Apple promises a compelling experience with both iCloud and iOS. Google promises to improve the smartphone experience with Android version codename Ice Cream Sandwich. Where does IDC see iOS smartphone share in 2015? A mere 16.9 percent, behind Windows Phone. Quick, run for the door before Ballmer's swelled head fills the room!

24 Responses to IDC should stop swelling Steve Ballmer's head for things he hasn't done

  1. jbicha says:

    Typo in article title

  2. sean001 says:

    Joe, you are off again. I would change 2015 to 2013, rest the same.

    • Sparxx2k7 says:

      @sean001 - um it's not Joe that's 'off' ... he's simply reporting what IDC is reporting along with several other documents and resources to put it in a concise and readable format. Tell IDC to change the numbers, not Joe.
      Besides, it wouldn't matter if they did. As stated in the article - things have changed so fast in the last 365 day time frame that M$ has a LONG way to go to actually become 2nd place.

      • terminalx says:

        I think MS is looking to be 3rd place right now - You made some good points then you had to be childish with the M$ (ZOMG they are a company and want to make money...lets add a $ to it, its SO original and never been done before)

  3. Bladeforce says:

    does it matter? microsoft pr is so bad it doesnt matter what is said about them or him

  4. vincentw56 says:

    As much as I like my Windows Phone 7, I don't believe what IDC says. Sure I would like it to be true, but I don't see it happening. I would like to see Windows Phone 7 do better, but until it gets more mainstream, their prediction isn't going to mean much. :)

    • rrode74 says:

      This is how I "think" IDC sees it.

      Adroid is doing well, the best in terms of activations or whatever. iPhone, lots of iFans buy it and its not going away.

      That leaves RIM, Microsoft and HP (Palm). Lets face it Palm is DEAD! (HP was a fool to pay that price).

      RIM.......sorry its about the Apps for consumers and Microsoft Exchange connectivity for the corporations. They have a little of both but less than Microsoft.

      Microsoft has got the Exchange stuff going for them. WP7 is going to work better with corporations than any of them. RIM has BES but it cost $$$ especially compared to Active Sync which is free with Exchange Server. BES is a cost in addition to Exchange Server.

      While Microsoft currently does not have as many apps as Android and iPhone, at 20,000 in 7 months they pretty much have blew past HP/Palm and RIM.

      Two more advantages that Microsoft has over everyone but Adroid.

      1. There will be multiple WP7 phones on all carriers to include outside of the US. Like Android those sales of $99 (or less phones) that have the great WP7 UI and ever increasing number of Apps will add up in a year or two. This is the #1 reason Apple got left in the dust by Android in a very short time.

      2. Developers. Microsoft has more developers writing apps for Microsoft platforms than the rest put together. If you look at corporate type apps alone they will crush Apple and Android.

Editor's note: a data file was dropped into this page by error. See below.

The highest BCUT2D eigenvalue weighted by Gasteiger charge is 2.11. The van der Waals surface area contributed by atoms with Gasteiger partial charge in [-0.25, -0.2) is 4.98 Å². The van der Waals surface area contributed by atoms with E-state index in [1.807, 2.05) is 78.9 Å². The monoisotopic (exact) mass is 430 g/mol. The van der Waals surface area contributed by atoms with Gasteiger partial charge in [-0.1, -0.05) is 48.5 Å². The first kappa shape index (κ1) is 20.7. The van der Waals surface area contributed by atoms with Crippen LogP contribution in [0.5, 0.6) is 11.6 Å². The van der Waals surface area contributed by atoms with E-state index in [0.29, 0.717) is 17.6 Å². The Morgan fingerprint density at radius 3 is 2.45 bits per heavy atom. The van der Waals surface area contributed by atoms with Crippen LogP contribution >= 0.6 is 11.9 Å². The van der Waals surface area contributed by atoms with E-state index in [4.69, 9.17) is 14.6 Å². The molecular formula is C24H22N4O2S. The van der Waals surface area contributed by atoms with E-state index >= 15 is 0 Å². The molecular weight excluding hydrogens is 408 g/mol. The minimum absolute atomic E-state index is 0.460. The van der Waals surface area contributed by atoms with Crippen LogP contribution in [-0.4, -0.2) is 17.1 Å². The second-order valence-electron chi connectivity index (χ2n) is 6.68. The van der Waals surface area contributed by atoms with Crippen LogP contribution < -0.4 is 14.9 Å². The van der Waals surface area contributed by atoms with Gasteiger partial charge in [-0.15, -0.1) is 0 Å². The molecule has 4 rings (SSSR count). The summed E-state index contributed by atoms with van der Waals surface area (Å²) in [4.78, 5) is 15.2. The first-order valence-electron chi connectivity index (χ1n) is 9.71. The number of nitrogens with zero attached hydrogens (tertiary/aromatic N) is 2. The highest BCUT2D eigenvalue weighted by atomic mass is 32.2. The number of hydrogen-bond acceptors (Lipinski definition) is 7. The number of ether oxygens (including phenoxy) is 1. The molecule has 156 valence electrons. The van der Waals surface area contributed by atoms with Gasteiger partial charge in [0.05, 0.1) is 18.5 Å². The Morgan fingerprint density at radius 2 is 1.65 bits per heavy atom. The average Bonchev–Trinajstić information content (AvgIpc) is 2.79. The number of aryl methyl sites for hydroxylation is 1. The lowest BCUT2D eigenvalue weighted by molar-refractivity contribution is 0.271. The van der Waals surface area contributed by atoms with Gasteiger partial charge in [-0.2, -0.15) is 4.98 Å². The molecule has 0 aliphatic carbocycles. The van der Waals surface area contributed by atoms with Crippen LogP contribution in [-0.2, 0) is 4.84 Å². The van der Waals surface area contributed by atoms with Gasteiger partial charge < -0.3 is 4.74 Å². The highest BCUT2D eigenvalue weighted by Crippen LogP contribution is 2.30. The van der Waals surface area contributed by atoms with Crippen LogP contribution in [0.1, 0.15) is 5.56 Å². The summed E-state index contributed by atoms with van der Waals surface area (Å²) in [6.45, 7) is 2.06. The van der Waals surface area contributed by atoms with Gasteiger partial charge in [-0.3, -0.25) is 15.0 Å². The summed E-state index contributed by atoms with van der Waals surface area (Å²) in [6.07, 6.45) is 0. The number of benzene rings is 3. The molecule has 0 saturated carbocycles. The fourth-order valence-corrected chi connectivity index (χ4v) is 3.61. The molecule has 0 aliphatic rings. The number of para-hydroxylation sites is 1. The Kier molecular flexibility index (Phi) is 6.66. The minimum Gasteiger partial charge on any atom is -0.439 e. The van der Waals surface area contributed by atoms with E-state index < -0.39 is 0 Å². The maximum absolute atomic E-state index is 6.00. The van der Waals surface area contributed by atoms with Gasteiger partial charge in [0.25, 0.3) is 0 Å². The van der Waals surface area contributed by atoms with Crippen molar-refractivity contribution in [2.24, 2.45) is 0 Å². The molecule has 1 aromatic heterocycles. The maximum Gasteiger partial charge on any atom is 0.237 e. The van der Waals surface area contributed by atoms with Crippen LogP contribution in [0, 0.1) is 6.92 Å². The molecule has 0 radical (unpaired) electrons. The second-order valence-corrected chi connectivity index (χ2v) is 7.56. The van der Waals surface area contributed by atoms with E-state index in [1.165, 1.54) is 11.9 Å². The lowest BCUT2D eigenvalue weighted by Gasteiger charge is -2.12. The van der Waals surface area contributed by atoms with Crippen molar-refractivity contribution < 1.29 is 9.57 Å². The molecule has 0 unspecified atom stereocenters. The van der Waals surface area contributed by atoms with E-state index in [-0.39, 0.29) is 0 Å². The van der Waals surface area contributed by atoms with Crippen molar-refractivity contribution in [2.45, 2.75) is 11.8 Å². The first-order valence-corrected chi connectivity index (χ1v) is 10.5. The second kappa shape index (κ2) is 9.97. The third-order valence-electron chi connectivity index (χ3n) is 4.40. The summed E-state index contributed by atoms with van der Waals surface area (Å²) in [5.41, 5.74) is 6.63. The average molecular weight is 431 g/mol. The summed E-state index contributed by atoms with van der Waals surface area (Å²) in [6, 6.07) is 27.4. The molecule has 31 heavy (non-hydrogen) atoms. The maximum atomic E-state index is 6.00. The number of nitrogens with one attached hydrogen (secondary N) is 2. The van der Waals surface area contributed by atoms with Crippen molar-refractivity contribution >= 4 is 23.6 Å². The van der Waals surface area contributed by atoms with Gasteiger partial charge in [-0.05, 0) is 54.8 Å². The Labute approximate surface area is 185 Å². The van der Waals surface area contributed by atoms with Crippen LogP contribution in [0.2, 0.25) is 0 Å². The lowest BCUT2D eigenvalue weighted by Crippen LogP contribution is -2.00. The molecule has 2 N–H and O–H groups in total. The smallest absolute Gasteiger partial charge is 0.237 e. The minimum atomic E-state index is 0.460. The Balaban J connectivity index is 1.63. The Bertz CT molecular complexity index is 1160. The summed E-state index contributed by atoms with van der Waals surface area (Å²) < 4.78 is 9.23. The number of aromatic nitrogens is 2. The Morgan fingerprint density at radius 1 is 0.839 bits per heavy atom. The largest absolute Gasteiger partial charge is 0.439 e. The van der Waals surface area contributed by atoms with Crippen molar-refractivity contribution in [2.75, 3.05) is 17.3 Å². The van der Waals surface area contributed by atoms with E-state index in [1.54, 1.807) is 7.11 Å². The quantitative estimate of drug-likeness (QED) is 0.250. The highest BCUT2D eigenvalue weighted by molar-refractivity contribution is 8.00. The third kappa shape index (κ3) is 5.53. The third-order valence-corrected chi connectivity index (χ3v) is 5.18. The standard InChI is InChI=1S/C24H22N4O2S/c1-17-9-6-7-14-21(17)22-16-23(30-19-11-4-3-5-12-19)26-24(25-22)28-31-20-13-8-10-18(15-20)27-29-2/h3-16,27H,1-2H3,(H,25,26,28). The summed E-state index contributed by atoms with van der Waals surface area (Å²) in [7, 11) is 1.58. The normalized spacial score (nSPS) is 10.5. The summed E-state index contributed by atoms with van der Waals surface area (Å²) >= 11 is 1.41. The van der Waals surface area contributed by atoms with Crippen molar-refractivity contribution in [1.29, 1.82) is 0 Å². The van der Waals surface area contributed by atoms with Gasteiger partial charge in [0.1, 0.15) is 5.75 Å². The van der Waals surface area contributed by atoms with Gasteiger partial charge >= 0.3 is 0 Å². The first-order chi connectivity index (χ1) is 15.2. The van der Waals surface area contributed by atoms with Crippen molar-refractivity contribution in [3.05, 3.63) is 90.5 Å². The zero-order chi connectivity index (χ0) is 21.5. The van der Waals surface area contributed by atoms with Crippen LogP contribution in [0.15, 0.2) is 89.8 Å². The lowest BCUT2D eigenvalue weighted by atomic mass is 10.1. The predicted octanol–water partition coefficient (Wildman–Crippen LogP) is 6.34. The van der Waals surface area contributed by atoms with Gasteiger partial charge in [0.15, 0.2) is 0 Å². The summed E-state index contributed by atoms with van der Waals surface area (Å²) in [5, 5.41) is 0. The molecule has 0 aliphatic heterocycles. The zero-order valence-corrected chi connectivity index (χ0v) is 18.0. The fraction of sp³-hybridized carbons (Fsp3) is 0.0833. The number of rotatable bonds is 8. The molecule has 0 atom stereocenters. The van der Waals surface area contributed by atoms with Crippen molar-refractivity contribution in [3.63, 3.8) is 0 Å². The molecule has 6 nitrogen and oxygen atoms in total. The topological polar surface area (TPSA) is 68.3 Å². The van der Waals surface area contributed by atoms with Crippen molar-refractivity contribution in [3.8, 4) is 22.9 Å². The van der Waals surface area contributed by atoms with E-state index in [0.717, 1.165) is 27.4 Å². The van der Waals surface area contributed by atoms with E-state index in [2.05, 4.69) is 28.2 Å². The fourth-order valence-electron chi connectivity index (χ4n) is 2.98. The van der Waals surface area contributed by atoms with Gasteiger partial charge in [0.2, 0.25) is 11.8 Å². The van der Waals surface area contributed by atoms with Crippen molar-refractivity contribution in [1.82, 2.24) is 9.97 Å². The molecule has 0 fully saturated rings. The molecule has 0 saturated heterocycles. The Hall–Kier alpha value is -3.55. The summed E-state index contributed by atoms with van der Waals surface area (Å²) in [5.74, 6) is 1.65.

I agree with IDC. I think RIM will be #4 and Palm will die and ugly death.

      • InfoDave says:

        vincent and Joe have a better idea than IDC, rrode and sean. IDC's revision comes on the heals of Nokia disappointing investors and making no promises for the future. What is IDC thinking? Nokia is getting market share taken from them on both the high and low end phones. They will continue to lose market share until long after the first Winokia phones are released

        Here's a disjoint list of other factors:

        Handset makers other than Nokia have far less incentive to offer WP7 since Winokia was formed.

        We still haven't seen sales figures for WP7, only shipped figures.

        Web OS is not bad, and HP is desperate. HP could be the first to have the same OS on PC, tablet and phone.

        Exchange means nothing since Microsoft licenses Active Sync. It's a level playing field to talk to Exchange.

        Microsoft developers are miffed at the talk of HTML5/CSS/JavaScript in Windows 8. SilverLight is not .Net, and neither platform is open. Microsoft is doing well with HTML, finally.

        Microsoft is still figuring out how to get updates out. Mango will be a good test.

        Windows will replace Windows Phone as soon as Microsoft can figure out how to do it. Windows Phone is a short term solution. No corporate entity (other than Microsoft) will buy into it.

        The competition is not standing still. In fact, they're accelerating development.

        Winokia is NoWin.

      • rrode74 says:

        "Handset makers other than Nokia have far less incentive to offer WP7 since Winokia was formed."

        And you know this and can prove this how???

        "Exchange means nothing since Microsoft licenses Active Sync. It's a level playing field to talk to Exchange"

        Exactly my point. So you run an IT department at a corporation that uses Exchange, congrats you are one the 70+% that do. So you can buy Exchange+BES server + BB devices or go with Exchange+WP7 devices. Which will save you money???

        "Windows will replace Windows Phone as soon as Microsoft can figure out how to do it."

        Yes they will with WP8. 100% of WP7 apps will run on it. To think otherwise is stupid.

      • InfoDave says:

        "And you know this and can prove this how???" Think about it, draw your own conclusions, you know my opinion.